Buckinghamshire Healthcare NHS Trust (BHT) said repairs to Wycombe Hospital could go on for at least another 12 months, after scaffolding and green netting was recently put up.
It said the work is necessary while it investigates the “structure of the tower block”.
Vast scaffolding and “crash decks” currently encase the entire main building on Queen Alexandra Road.
In 2019, Wycombe MP Steve Baker referred to the hospital as an “increasingly tired 1960s tower block” and invited then-health secretary, Matt Hancock along to discuss its future, in light of a £33.9 billion Health Infrastructure Plan ‘boost’ by 2023/24.
And, at the time, CEO for BHT, Neil McDonald said Bucks’ hospitals needed more funding, adding the trust had been relying on “ageing” technology and had put off maintenance to its buildings.
“At BHT, increasingly low levels of capital funding and a focus on reducing expenditure in the face of an increasing and steadily ageing population has meant we’ve had to make tough choices about how we manage our finances,” the CEO said at the time.
“These tough decisions have often driven us to continue to be reliant on ageing diagnostic equipment, and put off overdue maintenance work adding to sizeable maintenance backlog.”
BHT said the investigation is “ongoing” and that the repairs do not require planning permission.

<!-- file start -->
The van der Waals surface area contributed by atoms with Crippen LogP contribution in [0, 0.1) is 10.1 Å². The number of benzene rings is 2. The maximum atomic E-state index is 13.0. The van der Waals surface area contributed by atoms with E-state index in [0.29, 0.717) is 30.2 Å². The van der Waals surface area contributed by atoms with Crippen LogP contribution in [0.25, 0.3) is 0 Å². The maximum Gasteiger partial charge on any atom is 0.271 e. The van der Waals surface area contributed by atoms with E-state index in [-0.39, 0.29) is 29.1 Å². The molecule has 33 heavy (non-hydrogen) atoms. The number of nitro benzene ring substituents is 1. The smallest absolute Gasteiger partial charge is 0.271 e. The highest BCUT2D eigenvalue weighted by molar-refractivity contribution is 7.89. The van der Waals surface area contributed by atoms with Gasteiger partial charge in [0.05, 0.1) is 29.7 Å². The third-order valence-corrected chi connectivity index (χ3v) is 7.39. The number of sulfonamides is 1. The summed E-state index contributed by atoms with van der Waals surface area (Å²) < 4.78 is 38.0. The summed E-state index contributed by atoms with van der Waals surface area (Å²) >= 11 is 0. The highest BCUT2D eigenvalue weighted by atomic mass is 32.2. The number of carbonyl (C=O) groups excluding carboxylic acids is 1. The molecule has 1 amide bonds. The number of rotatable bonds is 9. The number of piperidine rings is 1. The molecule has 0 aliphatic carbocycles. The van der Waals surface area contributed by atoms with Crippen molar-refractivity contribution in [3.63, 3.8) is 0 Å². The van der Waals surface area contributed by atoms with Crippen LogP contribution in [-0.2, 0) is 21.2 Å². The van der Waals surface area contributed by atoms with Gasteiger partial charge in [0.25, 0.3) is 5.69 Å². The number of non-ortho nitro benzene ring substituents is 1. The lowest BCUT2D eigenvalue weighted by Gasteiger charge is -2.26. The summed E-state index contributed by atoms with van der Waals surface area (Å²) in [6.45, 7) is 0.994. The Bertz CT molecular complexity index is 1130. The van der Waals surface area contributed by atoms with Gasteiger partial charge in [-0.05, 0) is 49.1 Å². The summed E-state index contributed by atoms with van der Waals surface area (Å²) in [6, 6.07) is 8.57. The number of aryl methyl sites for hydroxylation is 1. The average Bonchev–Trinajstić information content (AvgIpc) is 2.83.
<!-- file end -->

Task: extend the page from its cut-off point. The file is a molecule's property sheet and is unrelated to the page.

It apologised for any inconvenience.
“Wycombe Hospital is undergoing basic repairs which do not require a planning application,” a BHT spokesman said.
“The scaffolding is there for safety whilst we investigate the structure of the tower block.
“The netting and crash decks are there to protect the public and staff and enable them to continue accessing and using the building.
“The scaffolding will remain in place for at least another year while the investigations are ongoing.
“We’d like to apologise for any inconvenience this might cause our neighbours and thank the public for their continued understanding.”
Wycombe Hospital was built in three phases throughout the 1960s and 70s.
The first phase started in 1963, while the second, which provided an A&E department with outpatient beds, and X-ray, physiotherapy, occupational therapy and medical records departments, was finished in 1969.
In 1971 phase three was completed.